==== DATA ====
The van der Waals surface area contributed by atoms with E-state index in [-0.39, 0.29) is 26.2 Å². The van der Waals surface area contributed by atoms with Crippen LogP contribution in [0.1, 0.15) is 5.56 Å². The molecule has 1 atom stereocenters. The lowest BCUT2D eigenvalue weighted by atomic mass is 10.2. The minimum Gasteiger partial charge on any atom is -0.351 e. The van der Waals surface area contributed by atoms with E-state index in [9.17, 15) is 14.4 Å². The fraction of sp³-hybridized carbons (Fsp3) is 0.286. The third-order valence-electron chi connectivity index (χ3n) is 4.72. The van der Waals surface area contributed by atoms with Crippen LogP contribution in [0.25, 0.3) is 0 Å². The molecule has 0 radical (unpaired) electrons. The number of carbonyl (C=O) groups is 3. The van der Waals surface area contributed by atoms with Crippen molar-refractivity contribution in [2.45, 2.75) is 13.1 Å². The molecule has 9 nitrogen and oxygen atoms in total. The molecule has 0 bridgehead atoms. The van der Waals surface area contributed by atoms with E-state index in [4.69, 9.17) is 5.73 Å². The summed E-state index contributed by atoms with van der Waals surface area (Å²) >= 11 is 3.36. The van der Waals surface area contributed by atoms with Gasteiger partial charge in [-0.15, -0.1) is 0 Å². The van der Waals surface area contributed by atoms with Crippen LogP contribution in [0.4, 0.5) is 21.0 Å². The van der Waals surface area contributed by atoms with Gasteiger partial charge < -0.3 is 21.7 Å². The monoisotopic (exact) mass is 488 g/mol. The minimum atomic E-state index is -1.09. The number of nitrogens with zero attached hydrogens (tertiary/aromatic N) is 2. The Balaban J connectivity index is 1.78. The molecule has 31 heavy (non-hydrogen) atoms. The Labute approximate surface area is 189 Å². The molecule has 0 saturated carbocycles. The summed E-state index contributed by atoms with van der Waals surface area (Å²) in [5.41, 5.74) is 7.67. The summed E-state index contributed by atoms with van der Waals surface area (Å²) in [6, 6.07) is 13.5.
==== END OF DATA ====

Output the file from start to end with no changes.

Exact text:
The van der Waals surface area contributed by atoms with E-state index in [-0.39, 0.29) is 26.2 Å². The van der Waals surface area contributed by atoms with Crippen LogP contribution in [0.1, 0.15) is 5.56 Å². The molecule has 1 atom stereocenters. The lowest BCUT2D eigenvalue weighted by atomic mass is 10.2. The minimum Gasteiger partial charge on any atom is -0.351 e. The van der Waals surface area contributed by atoms with E-state index in [9.17, 15) is 14.4 Å². The fraction of sp³-hybridized carbons (Fsp3) is 0.286. The third-order valence-electron chi connectivity index (χ3n) is 4.72. The van der Waals surface area contributed by atoms with Crippen LogP contribution in [0.25, 0.3) is 0 Å². The molecule has 0 radical (unpaired) electrons. The number of carbonyl (C=O) groups is 3. The van der Waals surface area contributed by atoms with Crippen molar-refractivity contribution in [2.45, 2.75) is 13.1 Å². The molecule has 9 nitrogen and oxygen atoms in total. The molecule has 0 bridgehead atoms. The van der Waals surface area contributed by atoms with E-state index in [4.69, 9.17) is 5.73 Å². The summed E-state index contributed by atoms with van der Waals surface area (Å²) >= 11 is 3.36. The van der Waals surface area contributed by atoms with Gasteiger partial charge in [-0.15, -0.1) is 0 Å². The van der Waals surface area contributed by atoms with Crippen LogP contribution in [0.4, 0.5) is 21.0 Å². The van der Waals surface area contributed by atoms with Gasteiger partial charge < -0.3 is 21.7 Å². The monoisotopic (exact) mass is 488 g/mol. The minimum atomic E-state index is -1.09. The number of nitrogens with zero attached hydrogens (tertiary/aromatic N) is 2. The Balaban J connectivity index is 1.78. The molecule has 31 heavy (non-hydrogen) atoms. The Labute approximate surface area is 189 Å². The molecule has 0 saturated carbocycles. The summed E-state index contributed by atoms with van der Waals surface area (Å²) in [5.41, 5.74) is 7.67. The summed E-state index contributed by atoms with van der Waals surface area (Å²) in [6, 6.07) is 13.5.